Uganda Election: President Museveni seeks 5th term in office to extend his 30-year rule as Uganda president
Uganda’s electoral commission has apologized over delays in opening polling stations as people queue to vote in crucial elections.
Difficulties in transporting electoral materials caused the delays, it said.
President Yoweri Museveni, 71, is seeking to extend his 30-year rule, in a race widely seen as the tightest in the East African state’s history.
Seven opposition candidates are running against him. His main challenger is his former physician, Kizza Besigye.
Mr Besigye has said he does not think the election will be free and fair.
Former Prime Minister Amama Mbabazi is also seen as a leading contender for the presidency.
The electoral commission said that despite the delays, voting will not be extended.
A candidate needs to secure more than 50% of the vote to win outright and avoid a run-off with the second-ranked contender.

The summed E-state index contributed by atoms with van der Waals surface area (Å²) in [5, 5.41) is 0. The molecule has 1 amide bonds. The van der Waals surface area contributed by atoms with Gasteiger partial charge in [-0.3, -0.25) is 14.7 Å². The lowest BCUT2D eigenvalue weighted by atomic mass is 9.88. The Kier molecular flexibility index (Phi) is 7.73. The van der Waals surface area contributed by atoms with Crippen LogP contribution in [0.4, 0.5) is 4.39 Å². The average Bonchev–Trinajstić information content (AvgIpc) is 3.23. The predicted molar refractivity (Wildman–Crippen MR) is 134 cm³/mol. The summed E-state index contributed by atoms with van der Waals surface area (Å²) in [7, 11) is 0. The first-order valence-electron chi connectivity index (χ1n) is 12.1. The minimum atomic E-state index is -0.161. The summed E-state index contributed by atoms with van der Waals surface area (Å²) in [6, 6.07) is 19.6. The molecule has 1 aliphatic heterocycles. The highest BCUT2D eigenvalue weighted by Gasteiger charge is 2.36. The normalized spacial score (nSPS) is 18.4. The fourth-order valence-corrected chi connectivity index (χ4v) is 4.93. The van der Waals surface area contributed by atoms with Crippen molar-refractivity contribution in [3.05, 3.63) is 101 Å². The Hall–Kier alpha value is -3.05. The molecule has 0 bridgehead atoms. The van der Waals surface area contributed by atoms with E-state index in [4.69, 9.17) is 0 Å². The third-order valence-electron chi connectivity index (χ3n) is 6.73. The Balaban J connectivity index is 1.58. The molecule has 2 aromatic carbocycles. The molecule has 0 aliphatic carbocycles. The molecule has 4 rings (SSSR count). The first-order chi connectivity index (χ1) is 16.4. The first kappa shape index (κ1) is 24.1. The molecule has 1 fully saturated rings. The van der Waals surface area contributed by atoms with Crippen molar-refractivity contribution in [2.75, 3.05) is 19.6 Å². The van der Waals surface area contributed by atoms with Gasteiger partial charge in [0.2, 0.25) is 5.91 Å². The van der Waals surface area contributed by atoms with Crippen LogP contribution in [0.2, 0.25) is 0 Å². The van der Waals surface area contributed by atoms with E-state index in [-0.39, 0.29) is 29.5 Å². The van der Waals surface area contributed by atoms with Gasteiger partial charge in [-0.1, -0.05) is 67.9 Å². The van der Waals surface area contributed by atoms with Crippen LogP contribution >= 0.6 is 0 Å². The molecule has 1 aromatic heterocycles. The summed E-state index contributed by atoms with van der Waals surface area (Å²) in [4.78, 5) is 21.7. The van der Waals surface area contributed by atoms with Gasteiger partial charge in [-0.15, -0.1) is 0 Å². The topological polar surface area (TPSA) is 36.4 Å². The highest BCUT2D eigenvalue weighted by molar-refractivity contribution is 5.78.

Ugandans are also voting in parliamentary and local elections.
Human rights groups have reported an intensifying government crackdown on opposition leaders, their supporters and the media during the election campaign.
One person was killed on Monday in clashes between Mr Besigye’s supporters and the security forces in the capital, Kampala.
Mr Museveni has been in office since winning a five-year guerrilla war in 1986, and he is one of Africa’s longest-serving leaders.
His final term was meant to end in 2006, but in 2005 he won a campaign to lift the constitutional term limits.
Mr Besigye has unsuccessfully challenged his former comrade-in-arms in the last three presidential elections
Mr Mbabazi is another former ally of President Museveni. He served as prime minister in 2011-2014, when he was dismissed after announcing he would launch a rival presidential bid.
During the election campaign the two opposition candidates accused the president of corruption and criticised his economic policies.
Mr Museveni dismissed the allegations as fiction.
Major issues for voters also include persistently high unemployment and poor quality of public services.